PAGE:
The jury is still out -http://www.kitchenknifeforums.com/showthread.php/13580-Miyabi-FC61-steel-Anyone-know-what-this-isI remember reading here somewhere that it's a fancy name for AEB-L. Don't know if that's true or not though
There's been a number of other threads elsewhere that it is very likely AEB-L. Also hearing Bob Kramer describe the steel used in the Zwilling Kramer Essentials line in this Youtube video definitely makes it sound it's AEB-L he's describing.
The coupons that SLT offers out always have Zwilling and Miyabi listed as an exclusion. They will rarely, but sometimes have one-day sales or the like on the Zwilling Kramers, but to really catch them, you have to join their mailing list...but that's how I was able to get a ZK Essentials 10" Chef for $200 (reg. $250) back in December. As for FC61 steel, it's a good if somewhat of an oddball one. Relatively lower in carbon %, but if heat-treated properly (and the ZKs are), it can achieve good hardness and edge retention, and also the very fine grained steel takes a very keen edge. This video is a good one to learn more about various steels:I have a 6" from the WS Meiji line with SG2 cores. Love the knife. Would consider an 8" SLT Meiji if I get a coupon or see them discounted close to a $200 price point. The profile just works, the handle is comfortable for righties, its decent for a production blade. I don't know much about the FC61 steel though.
Here's an excerpt of the description of FC-61 from the Zwilling Canada page:
I'm no expert but sounds like AEB-L may be a likely candidate.A professional special steel was selected, the hardness, sharpness and strength of which has proved its worth on a number of razor blades.
The ZK stainless damascus has an etched blade finishing. That's what could cause the dragging. The Meiji doesn't seem to look like an etched finish. If it's deep, like richard mentioned, then they probably did a polish over an etched blade. If so, there shouldn't be the dragging you noticed on the SG2 blades.Has anyone seen one of these in hand; if so is the damascus pattern 'deep' like on the SG2 range?
I'm thinking of ordering one of the gyuto, but I wasn't keen on the dragging feeling the SG2 ones had when cutting through thicker produce.
Unless I'm mistaken, it appeared to be ground the same way my ZK Essentials chef knife is...which is mostly flat, but slightly convex and with a very gradual distal taper. I've posted a so-so pic of my ZKE (best I could muster, shadows and lighting are kind of terrible) for you to see. As far as I can tell, it is ground symmetrically, but the edge is about 80/20 or 90/10 with 10 deg per bevel.I'm digging it!!! Richard, what was geometry and grind like? S grind, hollow, convex, flat? Super curious but obviously kind of over priced . No?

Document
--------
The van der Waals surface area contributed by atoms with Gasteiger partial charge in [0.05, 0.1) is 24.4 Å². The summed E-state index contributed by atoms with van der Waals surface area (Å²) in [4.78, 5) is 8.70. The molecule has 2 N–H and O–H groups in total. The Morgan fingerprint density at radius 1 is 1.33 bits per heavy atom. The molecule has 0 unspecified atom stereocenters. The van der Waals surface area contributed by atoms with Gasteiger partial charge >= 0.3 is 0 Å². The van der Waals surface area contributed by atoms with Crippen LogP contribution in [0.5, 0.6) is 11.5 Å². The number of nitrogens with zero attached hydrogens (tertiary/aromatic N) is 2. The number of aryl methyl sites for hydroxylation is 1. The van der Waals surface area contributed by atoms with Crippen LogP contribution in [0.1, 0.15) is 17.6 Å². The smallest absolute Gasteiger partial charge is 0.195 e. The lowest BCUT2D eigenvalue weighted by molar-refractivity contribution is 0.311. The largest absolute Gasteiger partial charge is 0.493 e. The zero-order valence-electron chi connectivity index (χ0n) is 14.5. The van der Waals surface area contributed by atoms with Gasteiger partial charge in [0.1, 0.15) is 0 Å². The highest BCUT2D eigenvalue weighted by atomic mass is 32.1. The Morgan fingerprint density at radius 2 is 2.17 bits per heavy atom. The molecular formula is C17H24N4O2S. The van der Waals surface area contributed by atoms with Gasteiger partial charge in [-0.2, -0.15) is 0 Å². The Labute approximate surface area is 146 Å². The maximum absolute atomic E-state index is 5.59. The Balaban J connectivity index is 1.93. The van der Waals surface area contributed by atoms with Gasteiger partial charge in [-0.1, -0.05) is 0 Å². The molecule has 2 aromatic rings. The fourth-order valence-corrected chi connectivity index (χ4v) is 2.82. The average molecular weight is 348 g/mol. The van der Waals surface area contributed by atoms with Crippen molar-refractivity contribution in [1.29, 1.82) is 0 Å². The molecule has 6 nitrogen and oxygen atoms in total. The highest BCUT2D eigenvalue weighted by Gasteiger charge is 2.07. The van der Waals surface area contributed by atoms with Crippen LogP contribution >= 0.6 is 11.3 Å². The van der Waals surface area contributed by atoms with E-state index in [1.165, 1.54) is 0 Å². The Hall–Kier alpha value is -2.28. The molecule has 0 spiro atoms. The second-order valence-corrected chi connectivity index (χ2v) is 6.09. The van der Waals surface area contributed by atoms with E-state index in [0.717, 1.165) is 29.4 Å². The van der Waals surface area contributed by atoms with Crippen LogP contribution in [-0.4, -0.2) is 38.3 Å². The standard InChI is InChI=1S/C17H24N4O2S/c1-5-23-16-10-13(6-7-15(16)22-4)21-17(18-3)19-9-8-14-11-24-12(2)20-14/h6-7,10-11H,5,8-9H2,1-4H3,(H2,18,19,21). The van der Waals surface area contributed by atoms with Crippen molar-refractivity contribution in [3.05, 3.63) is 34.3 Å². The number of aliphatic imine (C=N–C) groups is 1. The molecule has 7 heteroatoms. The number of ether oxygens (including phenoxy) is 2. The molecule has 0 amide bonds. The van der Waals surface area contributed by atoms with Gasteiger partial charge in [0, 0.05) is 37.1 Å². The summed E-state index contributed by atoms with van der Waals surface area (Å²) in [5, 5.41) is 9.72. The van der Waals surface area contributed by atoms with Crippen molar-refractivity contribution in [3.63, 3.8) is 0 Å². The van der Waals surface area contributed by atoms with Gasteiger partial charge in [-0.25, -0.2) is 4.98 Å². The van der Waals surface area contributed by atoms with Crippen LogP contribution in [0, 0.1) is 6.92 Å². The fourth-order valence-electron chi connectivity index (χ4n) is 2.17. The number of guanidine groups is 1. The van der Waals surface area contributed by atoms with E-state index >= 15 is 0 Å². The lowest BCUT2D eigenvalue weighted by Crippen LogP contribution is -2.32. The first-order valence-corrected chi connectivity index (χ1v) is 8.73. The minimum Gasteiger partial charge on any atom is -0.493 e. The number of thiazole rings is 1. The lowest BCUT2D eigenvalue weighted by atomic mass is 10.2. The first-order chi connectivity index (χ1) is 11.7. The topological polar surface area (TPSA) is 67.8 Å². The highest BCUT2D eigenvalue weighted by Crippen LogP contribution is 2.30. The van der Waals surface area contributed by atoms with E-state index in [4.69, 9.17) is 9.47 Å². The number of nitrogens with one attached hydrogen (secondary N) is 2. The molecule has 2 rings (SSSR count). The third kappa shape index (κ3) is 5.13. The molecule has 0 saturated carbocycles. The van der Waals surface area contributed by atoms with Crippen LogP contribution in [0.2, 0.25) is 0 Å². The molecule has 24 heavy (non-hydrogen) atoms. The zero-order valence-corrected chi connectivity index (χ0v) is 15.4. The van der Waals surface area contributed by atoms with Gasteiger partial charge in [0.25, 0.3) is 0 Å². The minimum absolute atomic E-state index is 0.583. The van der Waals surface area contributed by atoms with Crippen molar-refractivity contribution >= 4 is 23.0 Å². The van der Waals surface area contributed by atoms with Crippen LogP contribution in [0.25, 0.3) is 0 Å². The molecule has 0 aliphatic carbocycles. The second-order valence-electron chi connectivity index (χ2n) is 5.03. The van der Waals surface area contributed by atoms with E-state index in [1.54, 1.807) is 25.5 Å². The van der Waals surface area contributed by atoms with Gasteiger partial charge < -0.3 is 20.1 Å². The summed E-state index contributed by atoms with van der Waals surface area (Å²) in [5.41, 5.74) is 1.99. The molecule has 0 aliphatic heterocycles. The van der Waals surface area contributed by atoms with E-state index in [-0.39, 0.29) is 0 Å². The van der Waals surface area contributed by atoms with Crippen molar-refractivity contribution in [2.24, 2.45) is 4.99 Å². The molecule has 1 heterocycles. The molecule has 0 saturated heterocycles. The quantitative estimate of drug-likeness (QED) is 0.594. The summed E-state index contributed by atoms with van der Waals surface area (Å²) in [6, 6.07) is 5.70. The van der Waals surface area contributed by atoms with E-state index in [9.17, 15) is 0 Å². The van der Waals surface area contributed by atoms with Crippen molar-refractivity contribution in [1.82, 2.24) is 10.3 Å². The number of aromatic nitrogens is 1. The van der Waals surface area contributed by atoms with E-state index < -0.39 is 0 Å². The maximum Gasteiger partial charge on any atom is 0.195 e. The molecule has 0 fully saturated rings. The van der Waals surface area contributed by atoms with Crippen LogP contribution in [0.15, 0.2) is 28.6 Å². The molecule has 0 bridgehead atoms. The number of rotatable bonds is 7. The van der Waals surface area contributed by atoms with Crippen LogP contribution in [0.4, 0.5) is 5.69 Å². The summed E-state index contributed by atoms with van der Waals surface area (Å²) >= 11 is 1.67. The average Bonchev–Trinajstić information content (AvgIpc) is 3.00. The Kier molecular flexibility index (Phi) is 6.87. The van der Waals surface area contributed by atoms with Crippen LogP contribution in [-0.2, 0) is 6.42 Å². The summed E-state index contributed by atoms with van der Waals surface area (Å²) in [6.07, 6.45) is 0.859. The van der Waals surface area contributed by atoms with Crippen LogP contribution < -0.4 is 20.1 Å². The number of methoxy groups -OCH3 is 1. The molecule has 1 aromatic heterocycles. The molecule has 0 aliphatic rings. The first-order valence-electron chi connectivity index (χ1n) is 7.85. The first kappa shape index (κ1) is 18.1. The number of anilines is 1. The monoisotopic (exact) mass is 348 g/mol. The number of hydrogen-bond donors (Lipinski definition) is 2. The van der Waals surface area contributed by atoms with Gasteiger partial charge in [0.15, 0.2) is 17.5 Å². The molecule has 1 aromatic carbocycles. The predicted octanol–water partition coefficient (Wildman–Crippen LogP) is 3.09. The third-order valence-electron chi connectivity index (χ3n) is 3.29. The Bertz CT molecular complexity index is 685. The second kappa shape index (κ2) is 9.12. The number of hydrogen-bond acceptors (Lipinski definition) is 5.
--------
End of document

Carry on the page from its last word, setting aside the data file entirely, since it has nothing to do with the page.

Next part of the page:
Want to clarify my previous comments...they still apply, but I meant to say it feels very light and nimble for a Kramer, and for a very large knife! (The height is quite tall, around 60 mm like other Kramers and it feels closer to a 270 mm than a 240 mm). I wasn't able to weigh it, but my ZKE 10" Chef's weighs in at 10.0 oz, so my best guess is the ZK Meiji 10" weighs 9.5 oz (270 g) or less. The balance point is also a bit forward from my ZKE, on the Meiji it's about 1" in front of the bolster. You can definitely notice the lighter handle in the Meiji, though it's definitely not as extremely blade-heavy as some other wa-gyuto's I've handled. The D-shaped asymmetric handle has a very pronounced ridge on the right side. If you don't pinch up on the knife, you definitely notice that ridge in your hand, but I wouldn't go so far as to say it's uncomfortable. But when you hold the knife in a pinch grip, the D handle with that ridge makes it feel very secure and feels very good in your hand, especially combined with the balance point being perfectly between your thumb and forefinger and the fact that the blade surface is textured from the damascus.it feels very light, nimble and balanced in the hand.
Do I recall you also had a 10" 52100 at some point as well? If so how do you think the 8"&10" compared in terms of profile and usage? I may be getting a very special 8" ZK in the fall, but they almost seem not long enough (I really liked the 10" one with its big flat spot), but the particular ones are only available in 8".Alright....I might have to check one of these out!
My ZK Essential 8' was one of my best all around knives, regret selling it but then again I am kinda an idiot so I'm not surprised I did so
The main difference between the 8" and 10" is that the 10" has a longer flat spot before the curve to the tip begins.Do I recall you also had a 10" 52100 at some point as well? If so how do you think the 8"&10" compared in terms of profile and usage? I may be getting a very special 8" ZK in the fall, but they almost seem not long enough (I really liked the 10" one with its big flat spot), but the particular ones are only available in 8".
Hmm, sounds like the 8" wouldn't be all that bad then, assuming I got it correct that you had the 10" as well. My only real complaint with the 10" was I always seemed to dig the heel into my cutting board, but I was able to adjust for this.The main difference between the 8" and 10" is that the 10" has a longer flat spot before the curve to the tip begins.
I had one and used it a lot but I didn't ever really adapt to the high tip, it felt like I had to lift the handle too high to bring the tip in contact with the board. I also found that I needed to either roll the knife with each cut or grip it very loosely in order to avoid accordion cuts. It was a very enjoyable knife to use, but it did require some technical adjustments (for me at least).
What makes this particular one you're looking at "very special"?